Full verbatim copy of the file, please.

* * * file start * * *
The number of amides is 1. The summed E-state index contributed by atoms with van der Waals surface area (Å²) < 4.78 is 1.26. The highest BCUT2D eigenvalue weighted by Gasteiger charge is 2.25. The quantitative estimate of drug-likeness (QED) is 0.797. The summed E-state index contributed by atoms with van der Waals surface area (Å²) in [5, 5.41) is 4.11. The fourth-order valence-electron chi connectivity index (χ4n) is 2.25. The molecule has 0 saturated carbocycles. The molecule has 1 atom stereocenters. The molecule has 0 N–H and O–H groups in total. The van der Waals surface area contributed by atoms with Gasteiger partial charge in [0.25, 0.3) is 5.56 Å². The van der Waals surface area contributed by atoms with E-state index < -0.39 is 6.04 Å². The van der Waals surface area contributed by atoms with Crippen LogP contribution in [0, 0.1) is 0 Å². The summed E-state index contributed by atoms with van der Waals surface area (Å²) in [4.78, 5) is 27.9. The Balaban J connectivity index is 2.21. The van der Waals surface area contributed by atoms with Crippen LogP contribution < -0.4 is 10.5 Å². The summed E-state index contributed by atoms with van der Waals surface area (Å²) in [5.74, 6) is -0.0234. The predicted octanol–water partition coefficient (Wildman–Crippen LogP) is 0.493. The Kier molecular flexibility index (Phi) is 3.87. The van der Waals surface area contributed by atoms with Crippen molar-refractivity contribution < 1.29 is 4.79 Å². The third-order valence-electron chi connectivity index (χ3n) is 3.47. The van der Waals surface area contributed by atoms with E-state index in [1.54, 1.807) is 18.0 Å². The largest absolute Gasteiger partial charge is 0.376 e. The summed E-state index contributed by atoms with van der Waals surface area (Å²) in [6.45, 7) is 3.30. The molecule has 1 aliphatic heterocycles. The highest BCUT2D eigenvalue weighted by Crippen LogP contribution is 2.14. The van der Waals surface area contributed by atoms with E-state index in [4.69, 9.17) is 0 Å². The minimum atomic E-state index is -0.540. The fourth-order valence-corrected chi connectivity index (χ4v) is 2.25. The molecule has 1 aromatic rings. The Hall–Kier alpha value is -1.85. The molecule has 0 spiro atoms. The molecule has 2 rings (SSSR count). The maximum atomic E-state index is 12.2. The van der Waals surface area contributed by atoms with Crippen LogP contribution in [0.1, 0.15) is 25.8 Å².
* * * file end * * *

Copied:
The number of amides is 1. The summed E-state index contributed by atoms with van der Waals surface area (Å²) < 4.78 is 1.26. The highest BCUT2D eigenvalue weighted by Gasteiger charge is 2.25. The quantitative estimate of drug-likeness (QED) is 0.797. The summed E-state index contributed by atoms with van der Waals surface area (Å²) in [5, 5.41) is 4.11. The fourth-order valence-electron chi connectivity index (χ4n) is 2.25. The molecule has 0 saturated carbocycles. The molecule has 1 atom stereocenters. The molecule has 0 N–H and O–H groups in total. The van der Waals surface area contributed by atoms with Gasteiger partial charge in [0.25, 0.3) is 5.56 Å². The van der Waals surface area contributed by atoms with E-state index < -0.39 is 6.04 Å². The van der Waals surface area contributed by atoms with Crippen LogP contribution in [0, 0.1) is 0 Å². The summed E-state index contributed by atoms with van der Waals surface area (Å²) in [4.78, 5) is 27.9. The Balaban J connectivity index is 2.21. The van der Waals surface area contributed by atoms with Crippen LogP contribution < -0.4 is 10.5 Å². The summed E-state index contributed by atoms with van der Waals surface area (Å²) in [5.74, 6) is -0.0234. The predicted octanol–water partition coefficient (Wildman–Crippen LogP) is 0.493. The Kier molecular flexibility index (Phi) is 3.87. The van der Waals surface area contributed by atoms with Crippen molar-refractivity contribution < 1.29 is 4.79 Å². The third-order valence-electron chi connectivity index (χ3n) is 3.47. The van der Waals surface area contributed by atoms with E-state index in [1.54, 1.807) is 18.0 Å². The largest absolute Gasteiger partial charge is 0.376 e. The summed E-state index contributed by atoms with van der Waals surface area (Å²) in [6.45, 7) is 3.30. The molecule has 1 aliphatic heterocycles. The highest BCUT2D eigenvalue weighted by Crippen LogP contribution is 2.14. The van der Waals surface area contributed by atoms with E-state index in [4.69, 9.17) is 0 Å². The minimum atomic E-state index is -0.540. The fourth-order valence-corrected chi connectivity index (χ4v) is 2.25. The molecule has 1 aromatic rings. The Hall–Kier alpha value is -1.85. The molecule has 0 spiro atoms. The molecule has 2 rings (SSSR count). The maximum atomic E-state index is 12.2. The van der Waals surface area contributed by atoms with Crippen LogP contribution in [0.1, 0.15) is 25.8 Å².